Prenup – it’s a word with negative connotations.
Short for “prenuptial agreement”, and also referred to as a “Contracting Out Agreement”, it’s a legal contract normally signed before marriage that covers distribution of assets in the event of divorce. But it immediately conjures up thoughts of distrust or of a relationship that’s not going to last: “Why? Don’t you trust me?” or “Don’t you think we’re going to last that long – thanks!”
But is that the right or sensible reaction?
Prenup is a term we have typically associated with Hollywood and the rich and famous who have lots of cash in the bank and loads of property, flash cars, and big boats.
But now, prenups are being more and more associated with those with more modest means. Anecdotally, it’s becoming increasingly popular in New Zealand, particularly among millennials.
Two factors seem to be driving the increase: people are getting married later, so are entering relationships with more assets (and debt), thanks in part to the property boom, while many millennials are children of divorce, so they’ve seen what it does and are more inclined to think ahead and want to protect their hard-won assets.
Because that’s all prenups do. They’re about agreeing, usually before marriage, on how assets would be distributed should something go wrong with the relationship. Drawn up by lawyers (ideally one for each partner), a prenup protects the assets each person had before the relationship. But they can include assets that build up during a relationship, should a couple continue to run businesses or accumulate assets independent of each other.
Assets can include anything that’s part of the relationship: as well as houses, businesses, cars and boats, you could add intellectual property and even pets.
Prenups can also protect each party from having to pay half the other’s debts, such as a huge student loan.
And a prenup-type agreement doesn’t have to involve marriage. You could agree on one if you’re entering a long-term relationship with no or immediate plans to get married.
Whatever the circumstances, the idea is to avoid acrimonious and expensive court battles. The biggest advantage is that the couple, not the court, decides what happens if things take a turn for the worse .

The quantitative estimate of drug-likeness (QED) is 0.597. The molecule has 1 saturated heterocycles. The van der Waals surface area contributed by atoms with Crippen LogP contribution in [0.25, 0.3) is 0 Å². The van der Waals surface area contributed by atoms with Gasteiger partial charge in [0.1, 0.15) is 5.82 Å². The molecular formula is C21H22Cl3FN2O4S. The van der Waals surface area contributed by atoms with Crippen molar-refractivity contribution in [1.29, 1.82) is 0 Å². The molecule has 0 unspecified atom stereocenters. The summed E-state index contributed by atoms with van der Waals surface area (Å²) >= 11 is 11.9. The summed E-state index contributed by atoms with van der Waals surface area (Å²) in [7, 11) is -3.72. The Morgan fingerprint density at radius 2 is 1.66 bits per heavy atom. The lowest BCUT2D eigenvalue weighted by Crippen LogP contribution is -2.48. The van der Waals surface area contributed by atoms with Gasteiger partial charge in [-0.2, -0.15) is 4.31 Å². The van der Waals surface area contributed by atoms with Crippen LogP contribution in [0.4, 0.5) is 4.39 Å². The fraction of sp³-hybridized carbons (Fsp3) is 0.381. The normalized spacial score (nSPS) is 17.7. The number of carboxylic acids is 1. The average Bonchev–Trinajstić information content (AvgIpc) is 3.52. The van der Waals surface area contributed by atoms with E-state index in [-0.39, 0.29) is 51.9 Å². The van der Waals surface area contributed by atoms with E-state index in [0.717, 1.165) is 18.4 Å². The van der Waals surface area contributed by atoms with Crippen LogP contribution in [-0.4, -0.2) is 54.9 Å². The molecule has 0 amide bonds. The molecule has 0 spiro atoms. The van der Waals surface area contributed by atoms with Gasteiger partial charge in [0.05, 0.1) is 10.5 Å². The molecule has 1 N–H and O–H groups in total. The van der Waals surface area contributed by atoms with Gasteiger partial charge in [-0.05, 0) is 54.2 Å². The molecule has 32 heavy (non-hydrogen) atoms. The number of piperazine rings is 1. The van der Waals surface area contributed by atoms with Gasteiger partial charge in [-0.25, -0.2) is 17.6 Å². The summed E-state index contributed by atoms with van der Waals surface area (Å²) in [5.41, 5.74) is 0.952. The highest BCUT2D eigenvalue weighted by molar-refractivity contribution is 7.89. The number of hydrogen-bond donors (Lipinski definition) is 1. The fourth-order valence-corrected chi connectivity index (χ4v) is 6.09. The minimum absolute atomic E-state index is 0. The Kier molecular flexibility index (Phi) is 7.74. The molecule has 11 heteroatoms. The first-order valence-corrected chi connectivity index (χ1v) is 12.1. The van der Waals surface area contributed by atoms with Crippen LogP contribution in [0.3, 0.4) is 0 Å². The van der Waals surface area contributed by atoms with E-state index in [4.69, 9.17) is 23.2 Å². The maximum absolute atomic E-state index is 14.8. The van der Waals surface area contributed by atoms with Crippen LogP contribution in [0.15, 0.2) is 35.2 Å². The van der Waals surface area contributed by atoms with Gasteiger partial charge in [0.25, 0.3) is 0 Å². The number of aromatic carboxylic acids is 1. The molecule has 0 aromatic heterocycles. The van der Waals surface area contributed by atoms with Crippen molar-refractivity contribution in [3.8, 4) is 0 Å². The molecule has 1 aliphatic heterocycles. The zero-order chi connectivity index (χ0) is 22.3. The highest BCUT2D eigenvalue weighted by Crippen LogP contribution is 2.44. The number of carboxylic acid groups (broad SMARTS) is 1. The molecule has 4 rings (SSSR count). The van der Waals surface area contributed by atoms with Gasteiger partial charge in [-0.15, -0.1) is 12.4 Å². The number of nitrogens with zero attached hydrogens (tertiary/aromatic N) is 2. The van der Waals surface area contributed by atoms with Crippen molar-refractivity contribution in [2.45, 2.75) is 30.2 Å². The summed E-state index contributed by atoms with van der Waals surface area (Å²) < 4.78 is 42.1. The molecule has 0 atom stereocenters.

It’s never too late to do a prenup, as long as the relationship hasn’t ended. It’s important to remember that without a prenup, a couple that’s been together for three years – married or not – will each be entitled to a half share of everything. And the longer it’s delayed, the more expensive the process will be as the lawyers will need more time to determine who contributed what.
Prenups can also be valuable where previously married couples get together later in life. Like later-marrying millennials, there are usually more assets accumulated, but unlike millennials, there are also children from the previous marriages to consider. In such cases, a prenup can protect their inheritance.
I have a friend whose father formed a relationship with a woman years after their partners died, and he sold his house and moved into hers. They agreed that when one of them died the other could continue living in the house, and the assets would not be divided for their children until the other died. As it happened, she died first, and when he died years later, her children received the proceeds of the sale of the house, minus the cost of the roof replacement and other maintenance he had paid for, which went to his children along with his savings from the sale of his house earlier.
None of this was in writing (though the children knew about it), and it could have become unstuck and costly if one of the children had contested any aspect of it. In the event, the estate was settled without a hitch and everyone was happy, but my friend still wonders if that was just luck, and some sort of written agreement would been much more sensible.
For some, a prenup is about peace of mind and the sensible thing to do, knowing the things you worked hard for are protected.
For others, just mentioning it evokes suspicion of distrust. After all, people planning to marry are in love and don’t want anything to get in the way. And the foundation of relationships after love is trust.
In the end, it’s all about untangling assets and believing it’s not an issue of trust, rather about making it easier if something happens down the track.
There’s no doubt that initial conversation would be awkward, but the best advice I’ve seen is if you’re considering it, don’t bring it up just before the wedding. There’s nothing worse than making it look like a condition of the marriage. That could be a real passion killer.